The issue of trust, especially in tv, is a knotty one. Joss Whedon is passionately committed to both risk and change as essential parts of artistry. I mean, even the show’s title is risky. But change in an ongoing series, even if it’s successful, is inherently alienating to parts of an audience. One comment I’ve often read by people who’ve come to dislike the direction the series takes in later seasons is roughly “This isn’t the show I signed up for!” The feeling of hurt is palpable sometimes.

      The sense of betrayal and bitterness comes from people believing that there is a contract between the writers and the audience – the writers will continue to deliver what drew the audience members to the show in the first place and the audience will continue to watch. But for writers who are trying to be more than hacks, the risks they take aren’t simply because they have to top their last trick. It’s essential to their sense of self-worth as writers to probe more deeply and not simply provide the audience with what’s worked before. And some in the audience will see the change as a betrayal of trust. So, in some ways, audiences and creators, on tv especially, have a partially adversarial relationship, because their needs differ and because their understanding of the implicit contract between them isn’t the same.

      And, of course, the writers’ riskier concepts and/or the execution of them can fail. It’s not as if the audience is always wrong to dislike where the writers are taking them, and most people who have problems with the later seasons will claim that’s where their dislike originates. Fair enough. But I feel that for some of them that’s a bit disingenuous. Their issues are more with change itself than they are aware. The risks the show has taken so far, from Hush, to Willow’s lesbianism, to Restless dreamscapes, to the introduction of Dawn were fairly well-received, but the tension in the audience-writer relationship is building and I’ll be interested to see how Myles sees it too.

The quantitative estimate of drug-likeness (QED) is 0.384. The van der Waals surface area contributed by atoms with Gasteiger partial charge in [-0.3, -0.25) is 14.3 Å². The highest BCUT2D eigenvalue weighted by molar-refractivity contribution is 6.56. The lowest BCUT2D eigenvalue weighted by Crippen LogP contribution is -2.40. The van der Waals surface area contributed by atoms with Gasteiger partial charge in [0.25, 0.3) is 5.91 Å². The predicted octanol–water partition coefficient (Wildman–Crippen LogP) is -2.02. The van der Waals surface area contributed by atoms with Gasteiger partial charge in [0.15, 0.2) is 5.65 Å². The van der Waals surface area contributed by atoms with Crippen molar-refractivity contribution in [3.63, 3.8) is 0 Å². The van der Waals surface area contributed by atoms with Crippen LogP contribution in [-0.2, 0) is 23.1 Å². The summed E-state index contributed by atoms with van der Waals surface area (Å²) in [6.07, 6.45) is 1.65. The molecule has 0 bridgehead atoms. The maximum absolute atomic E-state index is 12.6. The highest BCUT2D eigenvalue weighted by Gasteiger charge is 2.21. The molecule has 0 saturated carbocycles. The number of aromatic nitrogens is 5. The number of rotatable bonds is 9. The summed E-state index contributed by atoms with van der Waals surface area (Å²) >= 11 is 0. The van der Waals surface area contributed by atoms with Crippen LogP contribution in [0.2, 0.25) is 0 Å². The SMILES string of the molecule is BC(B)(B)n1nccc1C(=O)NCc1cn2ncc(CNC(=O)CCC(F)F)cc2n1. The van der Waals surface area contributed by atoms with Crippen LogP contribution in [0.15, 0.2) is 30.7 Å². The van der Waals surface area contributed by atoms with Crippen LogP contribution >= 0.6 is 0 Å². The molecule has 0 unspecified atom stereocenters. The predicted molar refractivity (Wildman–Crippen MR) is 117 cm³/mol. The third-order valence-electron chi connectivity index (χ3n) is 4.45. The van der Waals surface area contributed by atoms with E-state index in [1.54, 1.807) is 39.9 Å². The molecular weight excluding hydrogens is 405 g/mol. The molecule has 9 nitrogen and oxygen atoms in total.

• Tom

        I’ll admit that, for me, the show peaks arc-wise in seasons 2-3 and episode quality-wise in 4, even though a personal list of favorite episodes would include much from later seasons…perhaps a majority from later seasons, and certainly if season 4 is included (though I wouldn’t; I consider 4/5 the break point). The division in fans of pre- or post-“Restless” BtVS is, I think, far more tied to a division in a certain pair of relationships than is often admitted (and I expect to receive angry refutations any moment now 😉 ). Even if it’s not “tied,” it certainly seems to parallel that other division.

        But the reason I like the later seasons less isn’t tied to quality or risks. I thought when the show was being broadcast that it might be the former, but after many subsequent viewings I’ve figured out what my problem is, and it’s not a lack of quality (though there are some things — CGI, for one — that I think clearly degrade, though I don’t consider that a particularly important factor). In many ways, I think the quality of the show is generally much higher in the later seasons, by all sorts of measures. But not all of them. And there’s a…let’s call it a core concept…that’s present in the early seasons and missing in the latter ones that is not to my personal taste, and that’s why I still preference the earlier seasons to the latter seasons. In other words: even when it’s better, I like it less.